6. Medical conditions
  7. Change in your environment or schedule
  8. Poor pre-sleep habits
  9. ‘Learned’ insomnia i.e. worry about not being able to sleep
  10. Eating too late

Barring any physical or medical causes for insomnia, there are a few controllable factors that may contribute to your inability to fall or stay asleep, and there are some ways you can give give your brain the night off.

Here are some things to do to help improve your ability to sleep:

  1. Recognize your need for sleep.  If you need to cut corners at night, give up that last activity rather than short yourself on sleep.
  2. Cut out chocolate, and caffeine they overstimulate the adrenal glands which causes an overproduction of hormones which leads to adrenal fatigue or exhaustion
  3. Maintain a regular sleep schedule and stay in sync with your circadian rhythm
  4. Exercise.  An overabundance of energy can lead to anxiety and sleeplessness, which leaves you feeling sleepy and depleted. While it might seem like you’re too tired to exercise, give it a try.
  5. Have a healthy pre-sleep routine comprised of hygiene and winding down
  6. Write down your worries. If you capture your list of worries (early in the day), your mind will consider it accounted for and can help you to let go.
  7. Only use your bed for sleeping (and intimacy). You’ve heard this before, but it’s true.  Don’t use your bed for television watching or gaming as they stimulate your brain and make associations with the bed for NOT relaxing.
  8. Make your bedroom a sleep haven. Keep it cool, and dark.  Any amount of light or fluctuation in temperature can interrupt your sleep.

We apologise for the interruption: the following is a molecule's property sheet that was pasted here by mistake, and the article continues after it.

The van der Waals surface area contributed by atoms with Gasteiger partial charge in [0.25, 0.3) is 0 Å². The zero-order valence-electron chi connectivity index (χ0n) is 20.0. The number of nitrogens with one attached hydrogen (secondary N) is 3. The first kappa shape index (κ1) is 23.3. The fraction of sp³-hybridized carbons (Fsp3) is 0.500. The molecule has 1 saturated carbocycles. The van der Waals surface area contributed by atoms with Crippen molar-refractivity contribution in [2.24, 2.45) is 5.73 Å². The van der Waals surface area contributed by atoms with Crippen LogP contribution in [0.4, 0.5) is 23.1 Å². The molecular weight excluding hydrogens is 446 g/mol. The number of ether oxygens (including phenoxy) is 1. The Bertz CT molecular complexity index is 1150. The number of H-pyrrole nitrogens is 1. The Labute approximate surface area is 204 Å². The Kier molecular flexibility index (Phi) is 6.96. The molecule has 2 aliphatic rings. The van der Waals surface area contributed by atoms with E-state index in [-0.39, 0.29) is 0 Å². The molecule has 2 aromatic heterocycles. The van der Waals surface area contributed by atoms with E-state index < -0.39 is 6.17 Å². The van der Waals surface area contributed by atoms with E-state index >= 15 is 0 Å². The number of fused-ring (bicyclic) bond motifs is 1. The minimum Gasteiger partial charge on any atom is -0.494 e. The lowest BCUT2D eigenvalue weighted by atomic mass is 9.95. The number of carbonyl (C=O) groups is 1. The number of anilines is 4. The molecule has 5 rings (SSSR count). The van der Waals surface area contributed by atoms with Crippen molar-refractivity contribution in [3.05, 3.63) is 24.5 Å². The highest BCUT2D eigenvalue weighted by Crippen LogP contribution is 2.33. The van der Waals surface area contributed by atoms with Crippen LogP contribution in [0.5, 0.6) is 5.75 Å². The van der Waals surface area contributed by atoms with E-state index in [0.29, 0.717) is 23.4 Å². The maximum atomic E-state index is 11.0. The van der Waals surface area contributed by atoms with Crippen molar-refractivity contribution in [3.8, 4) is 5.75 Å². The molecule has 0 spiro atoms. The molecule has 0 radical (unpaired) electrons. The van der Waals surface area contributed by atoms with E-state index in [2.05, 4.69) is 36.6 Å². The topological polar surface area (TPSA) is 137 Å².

9. Pre-sleep yoga.  Poses like forward folds and child’s pose relax the nervous system.
  10. Meditate. If you find your mind wandering during meditation, try a guided meditation that’s timed to go off automatically so you can drift off into sleep.
  11. Breathing. Often, we breathe only in the chest in ‘fight or flight’ mode making it impossible to relax. Exercises like alternate nostril breathing or taking slow deep belly breaths with controlled exhale can help calm the mind.
  12. Give your mind something else to do.  When all else fails, and your mind is still racing when you hit the pillow, focus your brain on something else like a good memory or thinking of fruits with a certain letter.

If none of these things work, you may want to consult a sleep specialist to find out if there’s more going on.  Here are a couple of videos that you might find helpful in your quest for sound slumber.

Yoga for Bed Time with Tara Stiles

Guided meditation to sleep


Give your brain permission to stop working so you can get some sleep.

Namaste.

– Your Charmed Yogi

(Photo: My Healthy News Daily)

Related posts:

Yoga when you can’t do yoga

sick teddy bear yoga when you're sick

Time and time again, a yoga practice of asana and meditation have proven to help people get healthier in mind and body. But having and keeping a healthy body sometimes means recognizing when it’s time to modify our yoga practice. If you’ve ever had a migraine, the flu, an injury or something else, you know that it can be hard to keep up with a yoga practice and that’s an important message to receive from your body.